Supreme Court finds conflict between state constitution and Idaho law, allows drug evidence to be admitted

The Idaho Supreme Court unanimously found Monday that under state law Alesha Ann Green should not have been taken to jail, following an October 2012 stop for driving with an invalid license.

However, the justices found the arrest was legal under state and federal constitutions and overruled an Ada County judge who refused to allow evidence implicating Green, now 37, for illegal drug possession. The drugs were discovered, along with digital scales, paraphernalia and a large amount of cash, during searches of her person, her vehicle and a hotel room following her arrest.

Fourth District Judge Melissa Moody at trial ruled that Green’s arrest was “unlawful” and therefore the search evidence could not be used. The state appealed the decision and the Supreme Court’s ruling will send the case back to the trial court.

On appeal, the state argued that the state statute that prohibits the misdemeanor arrest for driving on an invalid license should not trump a provision in the Fourth Amendment to the U.S. Constitution that would allow such an arrest. State lawyers said that because the Fourth Amendment and Article I, Section 17 of the Idaho Constitution are nearly identical regarding arrest standards, the state constitutional provision should be interpreted the same ass the federal constitution.

The court ruled that an arrest for a misdemeanor offense was proper under both the state and federal constitutions and that laws enacted by the Idaho Legislature could not be considered part of the “constitutional standard” for what constitutes a legal arrest.

“To hold otherwise would essentially allow the Legislature to amend the Idaho Constitution by the process of a statutory enactment or amendment,” Justice Jim Jones wrote in the 15-page decision.

Justice Warren Jones agreed with his colleagues but said he was troubled that Green had no recourse “after being subject to an arrest and search in violation of a plainly worded statute.”

While he said it was “highly unlikely” the Legislature contemplated that an arrest made in violation of the state law could be used as the basis for a search, Warren Jones blamed lawmakers for passing the law without consideration of the constitutional conflict.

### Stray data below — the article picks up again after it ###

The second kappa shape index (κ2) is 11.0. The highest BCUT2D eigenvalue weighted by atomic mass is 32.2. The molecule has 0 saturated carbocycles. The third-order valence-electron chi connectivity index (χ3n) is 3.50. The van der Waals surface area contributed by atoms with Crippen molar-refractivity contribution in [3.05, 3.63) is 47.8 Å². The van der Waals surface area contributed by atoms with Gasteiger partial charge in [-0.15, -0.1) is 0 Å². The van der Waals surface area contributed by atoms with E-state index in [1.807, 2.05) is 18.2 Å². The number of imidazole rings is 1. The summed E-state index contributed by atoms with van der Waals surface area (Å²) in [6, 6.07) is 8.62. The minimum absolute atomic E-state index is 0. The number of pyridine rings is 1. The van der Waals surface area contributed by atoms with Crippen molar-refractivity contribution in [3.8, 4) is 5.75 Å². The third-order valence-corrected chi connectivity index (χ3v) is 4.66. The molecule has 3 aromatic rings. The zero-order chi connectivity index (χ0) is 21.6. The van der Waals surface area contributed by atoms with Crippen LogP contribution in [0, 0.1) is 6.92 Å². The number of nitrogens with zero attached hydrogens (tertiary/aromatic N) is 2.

“While it is mind-bending to label the search here as one incident to a ‘lawful’ arrest when the arrest plainly violates Idaho law, the Legislature failed to expressly include the constitutional remedy of suppression of evidence to cure a violation of the arrest statute,” Warren Jones wrote.

He said it was disconcerting that people who commit a misdemeanor in front of a police officer could be arrested and searched the same as Green.

“My underlying purpose in writing ... is to point out that ordinary, law-abiding citizens should be mindful that they too can be subject to all the accoutrements of arrest (i.e. fingerprinted, photographed, searched) for committing any misdemeanor in an officer’s presence, including those specifically prohibited by the Legislature,” he wrote. “The arrest and booking process is invasive, time consuming, and embarrassing. This invasion of a citizen’s rights in violation of the statute, even though not prohibited by the Constitution, is difficult to justify.”

Green is incarcerated at the South Boise Women’s Correction Center, following conviction in two other Ada County drug trafficking cases. She is scheduled for a parole hearing in November 2018 and could be released the following spring if she wins parole. Otherwise, she is scheduled to remain in prison until 2026.